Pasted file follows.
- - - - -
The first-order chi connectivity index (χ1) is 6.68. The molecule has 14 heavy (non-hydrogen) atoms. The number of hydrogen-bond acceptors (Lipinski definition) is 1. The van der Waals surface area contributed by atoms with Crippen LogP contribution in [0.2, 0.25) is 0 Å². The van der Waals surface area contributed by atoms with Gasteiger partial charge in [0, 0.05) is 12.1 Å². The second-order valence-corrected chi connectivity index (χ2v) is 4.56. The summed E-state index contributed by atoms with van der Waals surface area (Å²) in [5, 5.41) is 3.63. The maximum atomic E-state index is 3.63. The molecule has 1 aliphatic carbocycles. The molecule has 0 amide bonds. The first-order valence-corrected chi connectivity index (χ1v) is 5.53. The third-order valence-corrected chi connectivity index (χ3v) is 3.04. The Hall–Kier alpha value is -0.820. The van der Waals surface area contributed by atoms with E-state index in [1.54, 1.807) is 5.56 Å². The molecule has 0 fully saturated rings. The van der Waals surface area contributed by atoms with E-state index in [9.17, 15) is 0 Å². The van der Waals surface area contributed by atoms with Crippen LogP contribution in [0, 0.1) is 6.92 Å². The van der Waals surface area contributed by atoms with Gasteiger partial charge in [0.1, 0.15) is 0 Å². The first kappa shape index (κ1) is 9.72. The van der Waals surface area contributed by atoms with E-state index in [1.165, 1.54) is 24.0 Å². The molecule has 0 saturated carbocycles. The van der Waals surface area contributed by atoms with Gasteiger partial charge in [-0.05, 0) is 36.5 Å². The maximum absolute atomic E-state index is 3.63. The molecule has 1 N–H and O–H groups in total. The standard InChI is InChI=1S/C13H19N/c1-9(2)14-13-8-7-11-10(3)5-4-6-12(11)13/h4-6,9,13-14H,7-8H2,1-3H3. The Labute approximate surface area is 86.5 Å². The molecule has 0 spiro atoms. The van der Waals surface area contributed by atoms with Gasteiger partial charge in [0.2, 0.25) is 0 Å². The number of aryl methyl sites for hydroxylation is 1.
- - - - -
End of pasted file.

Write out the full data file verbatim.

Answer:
The first-order chi connectivity index (χ1) is 6.68. The molecule has 14 heavy (non-hydrogen) atoms. The number of hydrogen-bond acceptors (Lipinski definition) is 1. The van der Waals surface area contributed by atoms with Crippen LogP contribution in [0.2, 0.25) is 0 Å². The van der Waals surface area contributed by atoms with Gasteiger partial charge in [0, 0.05) is 12.1 Å². The second-order valence-corrected chi connectivity index (χ2v) is 4.56. The summed E-state index contributed by atoms with van der Waals surface area (Å²) in [5, 5.41) is 3.63. The maximum atomic E-state index is 3.63. The molecule has 1 aliphatic carbocycles. The molecule has 0 amide bonds. The first-order valence-corrected chi connectivity index (χ1v) is 5.53. The third-order valence-corrected chi connectivity index (χ3v) is 3.04. The Hall–Kier alpha value is -0.820. The van der Waals surface area contributed by atoms with E-state index in [1.54, 1.807) is 5.56 Å². The molecule has 0 fully saturated rings. The van der Waals surface area contributed by atoms with E-state index in [9.17, 15) is 0 Å². The van der Waals surface area contributed by atoms with Crippen LogP contribution in [0, 0.1) is 6.92 Å². The van der Waals surface area contributed by atoms with Gasteiger partial charge in [0.1, 0.15) is 0 Å². The first kappa shape index (κ1) is 9.72. The van der Waals surface area contributed by atoms with E-state index in [1.165, 1.54) is 24.0 Å². The molecule has 0 saturated carbocycles. The van der Waals surface area contributed by atoms with Gasteiger partial charge in [-0.05, 0) is 36.5 Å². The maximum absolute atomic E-state index is 3.63. The molecule has 1 N–H and O–H groups in total. The standard InChI is InChI=1S/C13H19N/c1-9(2)14-13-8-7-11-10(3)5-4-6-12(11)13/h4-6,9,13-14H,7-8H2,1-3H3. The Labute approximate surface area is 86.5 Å². The molecule has 0 spiro atoms. The van der Waals surface area contributed by atoms with Gasteiger partial charge in [0.2, 0.25) is 0 Å². The number of aryl methyl sites for hydroxylation is 1.